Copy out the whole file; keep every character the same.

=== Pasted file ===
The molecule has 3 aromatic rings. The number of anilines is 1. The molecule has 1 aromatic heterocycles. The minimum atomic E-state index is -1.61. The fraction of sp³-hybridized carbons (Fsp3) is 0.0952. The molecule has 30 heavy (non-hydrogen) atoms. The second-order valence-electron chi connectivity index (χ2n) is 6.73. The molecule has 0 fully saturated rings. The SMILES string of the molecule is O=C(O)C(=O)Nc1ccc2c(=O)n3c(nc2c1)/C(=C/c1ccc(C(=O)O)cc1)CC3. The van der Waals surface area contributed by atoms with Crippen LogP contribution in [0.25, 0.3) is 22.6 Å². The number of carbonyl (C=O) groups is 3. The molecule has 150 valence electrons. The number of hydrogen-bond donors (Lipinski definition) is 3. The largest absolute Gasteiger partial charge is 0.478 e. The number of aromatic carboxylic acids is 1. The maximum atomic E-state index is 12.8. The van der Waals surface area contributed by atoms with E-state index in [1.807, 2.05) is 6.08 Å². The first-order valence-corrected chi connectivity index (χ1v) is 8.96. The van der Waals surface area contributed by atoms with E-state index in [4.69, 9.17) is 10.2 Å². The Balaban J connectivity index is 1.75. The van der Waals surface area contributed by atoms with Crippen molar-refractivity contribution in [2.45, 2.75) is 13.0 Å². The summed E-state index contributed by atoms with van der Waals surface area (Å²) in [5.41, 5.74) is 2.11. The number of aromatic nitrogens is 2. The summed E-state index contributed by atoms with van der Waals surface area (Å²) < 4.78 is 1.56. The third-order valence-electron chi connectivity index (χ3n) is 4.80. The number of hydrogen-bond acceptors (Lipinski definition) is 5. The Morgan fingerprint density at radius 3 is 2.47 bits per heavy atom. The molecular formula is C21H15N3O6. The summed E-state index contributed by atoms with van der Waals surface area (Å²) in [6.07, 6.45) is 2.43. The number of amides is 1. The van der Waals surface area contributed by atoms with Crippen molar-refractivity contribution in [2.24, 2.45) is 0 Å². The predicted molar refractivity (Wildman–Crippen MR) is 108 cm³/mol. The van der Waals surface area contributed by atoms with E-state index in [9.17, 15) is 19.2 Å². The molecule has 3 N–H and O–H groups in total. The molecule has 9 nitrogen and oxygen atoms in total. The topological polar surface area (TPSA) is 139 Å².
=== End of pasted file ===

The molecule has 3 aromatic rings. The number of anilines is 1. The molecule has 1 aromatic heterocycles. The minimum atomic E-state index is -1.61. The fraction of sp³-hybridized carbons (Fsp3) is 0.0952. The molecule has 30 heavy (non-hydrogen) atoms. The second-order valence-electron chi connectivity index (χ2n) is 6.73. The molecule has 0 fully saturated rings. The SMILES string of the molecule is O=C(O)C(=O)Nc1ccc2c(=O)n3c(nc2c1)/C(=C/c1ccc(C(=O)O)cc1)CC3. The van der Waals surface area contributed by atoms with Crippen LogP contribution in [0.25, 0.3) is 22.6 Å². The number of carbonyl (C=O) groups is 3. The molecule has 150 valence electrons. The number of hydrogen-bond donors (Lipinski definition) is 3. The largest absolute Gasteiger partial charge is 0.478 e. The number of aromatic carboxylic acids is 1. The maximum atomic E-state index is 12.8. The van der Waals surface area contributed by atoms with E-state index in [1.807, 2.05) is 6.08 Å². The first-order valence-corrected chi connectivity index (χ1v) is 8.96. The van der Waals surface area contributed by atoms with E-state index in [4.69, 9.17) is 10.2 Å². The Balaban J connectivity index is 1.75. The van der Waals surface area contributed by atoms with Crippen molar-refractivity contribution in [2.45, 2.75) is 13.0 Å². The summed E-state index contributed by atoms with van der Waals surface area (Å²) in [5.41, 5.74) is 2.11. The number of aromatic nitrogens is 2. The summed E-state index contributed by atoms with van der Waals surface area (Å²) < 4.78 is 1.56. The third-order valence-electron chi connectivity index (χ3n) is 4.80. The number of hydrogen-bond acceptors (Lipinski definition) is 5. The Morgan fingerprint density at radius 3 is 2.47 bits per heavy atom. The molecular formula is C21H15N3O6. The summed E-state index contributed by atoms with van der Waals surface area (Å²) in [6.07, 6.45) is 2.43. The number of amides is 1. The van der Waals surface area contributed by atoms with Crippen molar-refractivity contribution in [2.24, 2.45) is 0 Å². The predicted molar refractivity (Wildman–Crippen MR) is 108 cm³/mol. The van der Waals surface area contributed by atoms with E-state index in [9.17, 15) is 19.2 Å². The molecule has 3 N–H and O–H groups in total. The molecule has 9 nitrogen and oxygen atoms in total. The topological polar surface area (TPSA) is 139 Å².